As the flagship journal of the Society for Research in Child Development (SRCD), Child Development has published articles, essays, reviews, and tutorials on various topics in the field of child development since 1930. Spanning many disciplines, the journal provides the latest research, not only for researchers and theoreticians, but also for child psychiatrists, clinical psychologists, psychiatric social workers, specialists in early childhood education, educational psychologists, special education teachers, and other researchers. In addition to six issues per year of Child Development, subscribers to the journal also receive a full subscription to Child Development Perspectives and Monographs of the Society for Research in Child Development.
Teachers' gestures boost math learning
Students perform better when their instructors use hand gestures – a simple teaching tool that could yield benefits in higher-level math such as algebra.
Boston Public Schools' prekindergarten program boosts children's skills
Boston Public Schools' prekindergarten program is substantially improving children's readiness to start kindergarten, according to a new study of more than 2,000 children enrolled there. The program uses research-based curricula ...
Motivation, study habits—not IQ—determine growth in math achievement
It's not how smart students are but how motivated they are and how they study that determines their growth in math achievement. That's the main finding of a new study that appears in the journal Child Development.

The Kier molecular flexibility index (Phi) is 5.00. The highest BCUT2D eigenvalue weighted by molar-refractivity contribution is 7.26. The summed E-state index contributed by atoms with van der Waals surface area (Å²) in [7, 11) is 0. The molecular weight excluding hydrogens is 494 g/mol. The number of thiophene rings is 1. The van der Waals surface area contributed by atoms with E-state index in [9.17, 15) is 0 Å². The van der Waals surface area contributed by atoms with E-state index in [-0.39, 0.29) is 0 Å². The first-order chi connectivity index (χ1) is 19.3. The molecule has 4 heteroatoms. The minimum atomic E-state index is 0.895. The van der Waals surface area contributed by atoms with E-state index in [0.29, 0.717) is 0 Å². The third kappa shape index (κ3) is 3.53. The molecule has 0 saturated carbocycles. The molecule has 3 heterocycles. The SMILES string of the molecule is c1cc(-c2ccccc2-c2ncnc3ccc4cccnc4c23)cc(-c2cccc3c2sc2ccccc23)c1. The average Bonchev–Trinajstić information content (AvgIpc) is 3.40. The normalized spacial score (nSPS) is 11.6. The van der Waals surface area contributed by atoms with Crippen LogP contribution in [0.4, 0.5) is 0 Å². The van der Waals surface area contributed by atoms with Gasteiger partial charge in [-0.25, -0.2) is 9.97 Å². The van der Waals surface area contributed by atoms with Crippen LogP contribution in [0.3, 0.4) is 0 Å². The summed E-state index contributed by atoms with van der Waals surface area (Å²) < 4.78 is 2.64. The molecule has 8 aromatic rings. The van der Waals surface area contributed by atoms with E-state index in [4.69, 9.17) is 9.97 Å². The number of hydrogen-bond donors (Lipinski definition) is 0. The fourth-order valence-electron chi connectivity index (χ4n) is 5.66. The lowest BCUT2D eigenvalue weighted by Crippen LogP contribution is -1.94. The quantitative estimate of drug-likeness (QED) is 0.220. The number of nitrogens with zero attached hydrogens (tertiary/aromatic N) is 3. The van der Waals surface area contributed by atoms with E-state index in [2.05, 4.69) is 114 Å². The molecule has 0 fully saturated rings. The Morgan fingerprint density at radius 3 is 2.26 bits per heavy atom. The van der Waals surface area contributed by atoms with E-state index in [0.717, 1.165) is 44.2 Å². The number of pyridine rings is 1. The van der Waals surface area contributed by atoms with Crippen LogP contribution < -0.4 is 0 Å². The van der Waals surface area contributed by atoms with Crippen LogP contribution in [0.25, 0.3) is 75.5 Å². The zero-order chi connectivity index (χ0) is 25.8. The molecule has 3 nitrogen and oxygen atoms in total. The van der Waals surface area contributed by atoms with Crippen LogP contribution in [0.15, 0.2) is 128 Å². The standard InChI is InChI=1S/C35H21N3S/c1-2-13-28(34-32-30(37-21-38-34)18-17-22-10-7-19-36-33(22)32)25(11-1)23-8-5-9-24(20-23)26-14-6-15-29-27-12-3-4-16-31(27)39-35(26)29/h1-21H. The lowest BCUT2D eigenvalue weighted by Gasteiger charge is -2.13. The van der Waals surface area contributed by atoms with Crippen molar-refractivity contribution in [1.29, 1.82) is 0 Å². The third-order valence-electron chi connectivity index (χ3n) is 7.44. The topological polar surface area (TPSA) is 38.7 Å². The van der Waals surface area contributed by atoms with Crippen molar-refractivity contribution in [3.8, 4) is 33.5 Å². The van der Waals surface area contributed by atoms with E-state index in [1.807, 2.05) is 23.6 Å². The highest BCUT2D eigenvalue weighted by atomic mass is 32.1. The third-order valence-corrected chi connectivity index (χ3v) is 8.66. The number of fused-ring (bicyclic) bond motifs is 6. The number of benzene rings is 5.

Jamaican teen immigrants do better when they retain strong ties to original culture
Many young Jamaican immigrants are succeeding in the United States precisely because they remain strongly tied to Jamaican culture, said University of Illinois professor Gail M. Ferguson.
Homelessness, high mobility threaten children's achievement
Children who are homeless or move frequently have chronically lower math and reading skills than other low-income students who don't move as much.
Comparison of immigrant children in four nations shows strengths, lags
Young children whose families immigrate to Australia, Canada, the United Kingdom, and the United States are as prepared and capable of starting school as their native-born counterparts, with one exception—vocabulary and ...
Teachers, school climate key to Latino immigrants' academic success
Teachers and schools that value diversity have a big impact on the academic experiences of Latino immigrant children living in predominantly White communities. That's the finding of a new study by researchers at the University ...
Mixed findings emerge on immigrant families' home environments
Despite often living in poor neighborhoods, immigrant Mexican mothers report few conflicts at home, support from spouses, and strong mental health. At the same time, these moms say they are less likely to read with their ...
Children of immigrants have advantage in academics, school engagement
Children of immigrants are outperforming children whose family trees have deeper roots in the United States, learning more in school and then making smoother transitions into adulthood, according to sociologists at The Johns ...